Farthingale. Probably the earliest depiction of the Spanish verdugada.
Pedro García de Benabarre, Salome from the St John Retable, Catalonia, 1470—80. Tudor gown showing the line of the Spanish farthingale: portrait of Catherine Parr, 1545. Silhouette of the 1590s: Elizabeth I, the Ditchley portrait A farthingale is any of several structures used under Western European women's clothing in the 16th and 17th. centuries to support the skirts into the desired shape. It originated in Spain. Spanish farthingale The Spanish vertugado, from which "farthingale" derives, was a hoop skirt originally stiffened with the subtropical Giant Cane; later designs in the temperate climate zone were stiffened with osiers (willow cuttings), rope, or (from about 1580) whalebone.
The earliest sources indicate that Joan of Portugal started to use verdugadas with hoops in Spain. French farthingale French farthingales, c. 1580 Great farthingale See also Notes References External links Renaissance Sewing Pattern Spanish Farthingale. Category:Gowns. Renaissance French Gown Sewing Pattern by MantuaMakerPatterns. PP51 Early Tudor Woman's Gowns C. 1490-1535. RC601 Early Tudor Lady's Gown & Kirtles Pattern. RC613 Early Tudor 1500s1520s Lady's Gown. RC607 MidTudor 1550s Lady's Gown & Kirtle. Elizabethan Corset Pattern with Hardwood by MantuaMakerPatterns. Eliz. Lady's Ensemble 3-Pack - Margo Anderson's Historic Costume Patterns. Second Edition $90.00 (Calif. add sales tax) Includes three popular packages: At last, a pattern ensemble that gives you all the pieces neccesary to make a complete Elizabethan costume!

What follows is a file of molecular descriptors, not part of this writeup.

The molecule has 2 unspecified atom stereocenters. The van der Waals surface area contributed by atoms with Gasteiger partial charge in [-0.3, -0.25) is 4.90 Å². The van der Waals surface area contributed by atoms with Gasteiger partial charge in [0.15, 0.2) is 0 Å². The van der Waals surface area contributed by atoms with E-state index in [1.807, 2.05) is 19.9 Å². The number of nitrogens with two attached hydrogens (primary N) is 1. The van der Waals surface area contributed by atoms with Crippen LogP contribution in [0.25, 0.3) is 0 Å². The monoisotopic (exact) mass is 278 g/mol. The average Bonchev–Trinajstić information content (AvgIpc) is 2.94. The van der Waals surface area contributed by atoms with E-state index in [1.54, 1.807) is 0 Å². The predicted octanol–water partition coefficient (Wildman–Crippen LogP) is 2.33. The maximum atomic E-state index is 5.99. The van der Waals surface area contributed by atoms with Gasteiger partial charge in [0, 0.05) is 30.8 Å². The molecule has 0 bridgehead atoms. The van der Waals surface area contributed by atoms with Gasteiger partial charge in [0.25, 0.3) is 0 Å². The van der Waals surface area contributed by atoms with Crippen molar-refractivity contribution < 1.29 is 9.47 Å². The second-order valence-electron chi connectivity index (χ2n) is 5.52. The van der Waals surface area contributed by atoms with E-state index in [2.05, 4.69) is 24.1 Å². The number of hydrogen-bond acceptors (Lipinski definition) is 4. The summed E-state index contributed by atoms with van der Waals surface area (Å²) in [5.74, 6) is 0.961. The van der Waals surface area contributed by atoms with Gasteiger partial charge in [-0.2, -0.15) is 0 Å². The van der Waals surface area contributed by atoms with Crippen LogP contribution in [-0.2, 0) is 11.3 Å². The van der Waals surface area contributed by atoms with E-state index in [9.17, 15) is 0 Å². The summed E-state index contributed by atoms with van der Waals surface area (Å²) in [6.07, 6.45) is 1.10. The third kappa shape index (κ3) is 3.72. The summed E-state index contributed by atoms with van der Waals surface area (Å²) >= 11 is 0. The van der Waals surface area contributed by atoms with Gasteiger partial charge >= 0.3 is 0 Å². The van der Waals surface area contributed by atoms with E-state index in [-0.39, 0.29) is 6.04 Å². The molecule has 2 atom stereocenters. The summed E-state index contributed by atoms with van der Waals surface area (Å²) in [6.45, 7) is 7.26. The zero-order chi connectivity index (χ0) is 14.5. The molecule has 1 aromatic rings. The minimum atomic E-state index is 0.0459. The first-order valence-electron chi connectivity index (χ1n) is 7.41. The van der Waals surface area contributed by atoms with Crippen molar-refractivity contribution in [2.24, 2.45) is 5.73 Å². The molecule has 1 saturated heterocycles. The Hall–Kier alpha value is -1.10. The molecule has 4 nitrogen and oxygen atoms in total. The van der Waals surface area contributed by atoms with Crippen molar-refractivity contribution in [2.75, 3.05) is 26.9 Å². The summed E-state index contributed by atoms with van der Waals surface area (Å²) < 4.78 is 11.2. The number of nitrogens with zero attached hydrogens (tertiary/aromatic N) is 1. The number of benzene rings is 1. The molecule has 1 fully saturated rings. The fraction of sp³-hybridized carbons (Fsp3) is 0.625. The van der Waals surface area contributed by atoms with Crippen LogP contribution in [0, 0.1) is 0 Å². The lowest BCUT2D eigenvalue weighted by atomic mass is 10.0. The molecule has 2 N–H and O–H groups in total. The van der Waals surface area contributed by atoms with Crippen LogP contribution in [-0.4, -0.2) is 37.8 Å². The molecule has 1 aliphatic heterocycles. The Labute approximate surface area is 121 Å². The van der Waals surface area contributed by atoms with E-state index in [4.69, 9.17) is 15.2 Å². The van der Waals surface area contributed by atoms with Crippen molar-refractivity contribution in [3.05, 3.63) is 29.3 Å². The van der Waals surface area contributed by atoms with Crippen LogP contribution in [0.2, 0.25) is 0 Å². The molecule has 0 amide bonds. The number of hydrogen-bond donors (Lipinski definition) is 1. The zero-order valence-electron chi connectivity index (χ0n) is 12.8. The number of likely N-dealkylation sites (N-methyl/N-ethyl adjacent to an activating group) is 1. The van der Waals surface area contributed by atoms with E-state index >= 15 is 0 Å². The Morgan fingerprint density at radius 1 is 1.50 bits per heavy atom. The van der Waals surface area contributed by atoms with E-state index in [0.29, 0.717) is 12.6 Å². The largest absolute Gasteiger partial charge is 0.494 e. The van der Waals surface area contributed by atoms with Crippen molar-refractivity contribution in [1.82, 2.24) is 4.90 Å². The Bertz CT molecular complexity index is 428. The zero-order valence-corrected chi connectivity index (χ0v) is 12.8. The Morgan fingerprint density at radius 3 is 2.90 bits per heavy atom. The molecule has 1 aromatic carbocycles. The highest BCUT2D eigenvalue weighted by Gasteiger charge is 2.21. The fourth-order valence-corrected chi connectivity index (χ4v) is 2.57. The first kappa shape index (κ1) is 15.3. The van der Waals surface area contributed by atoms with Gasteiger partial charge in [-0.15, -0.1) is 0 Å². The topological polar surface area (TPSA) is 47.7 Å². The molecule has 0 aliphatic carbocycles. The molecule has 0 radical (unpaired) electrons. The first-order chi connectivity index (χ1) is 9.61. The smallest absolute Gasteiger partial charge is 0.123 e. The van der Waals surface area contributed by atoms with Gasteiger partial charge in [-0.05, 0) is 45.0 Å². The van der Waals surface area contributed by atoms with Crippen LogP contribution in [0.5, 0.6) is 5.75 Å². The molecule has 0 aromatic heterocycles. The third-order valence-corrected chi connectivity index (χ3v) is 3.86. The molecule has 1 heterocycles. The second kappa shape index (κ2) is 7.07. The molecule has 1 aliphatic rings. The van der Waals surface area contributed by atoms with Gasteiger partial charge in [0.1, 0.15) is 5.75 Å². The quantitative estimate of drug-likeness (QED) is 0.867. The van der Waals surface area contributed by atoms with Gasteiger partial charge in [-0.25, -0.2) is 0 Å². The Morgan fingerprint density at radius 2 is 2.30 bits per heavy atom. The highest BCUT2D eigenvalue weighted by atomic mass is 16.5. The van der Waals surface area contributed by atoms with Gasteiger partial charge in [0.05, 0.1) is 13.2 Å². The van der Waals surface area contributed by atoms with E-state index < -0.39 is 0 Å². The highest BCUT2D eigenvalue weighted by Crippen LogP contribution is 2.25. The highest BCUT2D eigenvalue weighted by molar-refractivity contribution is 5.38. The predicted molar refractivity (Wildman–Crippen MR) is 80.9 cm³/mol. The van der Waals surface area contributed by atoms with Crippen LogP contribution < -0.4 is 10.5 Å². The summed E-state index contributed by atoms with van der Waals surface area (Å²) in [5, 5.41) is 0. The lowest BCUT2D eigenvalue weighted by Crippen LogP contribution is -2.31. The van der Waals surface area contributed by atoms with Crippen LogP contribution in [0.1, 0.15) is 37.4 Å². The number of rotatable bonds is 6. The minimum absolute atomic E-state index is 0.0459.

No more buying separate patterns for each piece. No more patterns with narrow ranges of choice in style. No more spending your valuable sewing time making your own patterns. Historic Costume Patterns' Elizabethan Lady's Ensemble is just that, an entire wardrobe. This package of Ladies patterns provide you with a complete wardrobe package. The patterns are multi-sized from 2 to 30. Each pattern package comes with extensive instructions and documentation - including detailed discussion of extant specimens, how they were made and worn, materials and techniques of the period, and the modern equivalents you can use to achieve the closest possible results.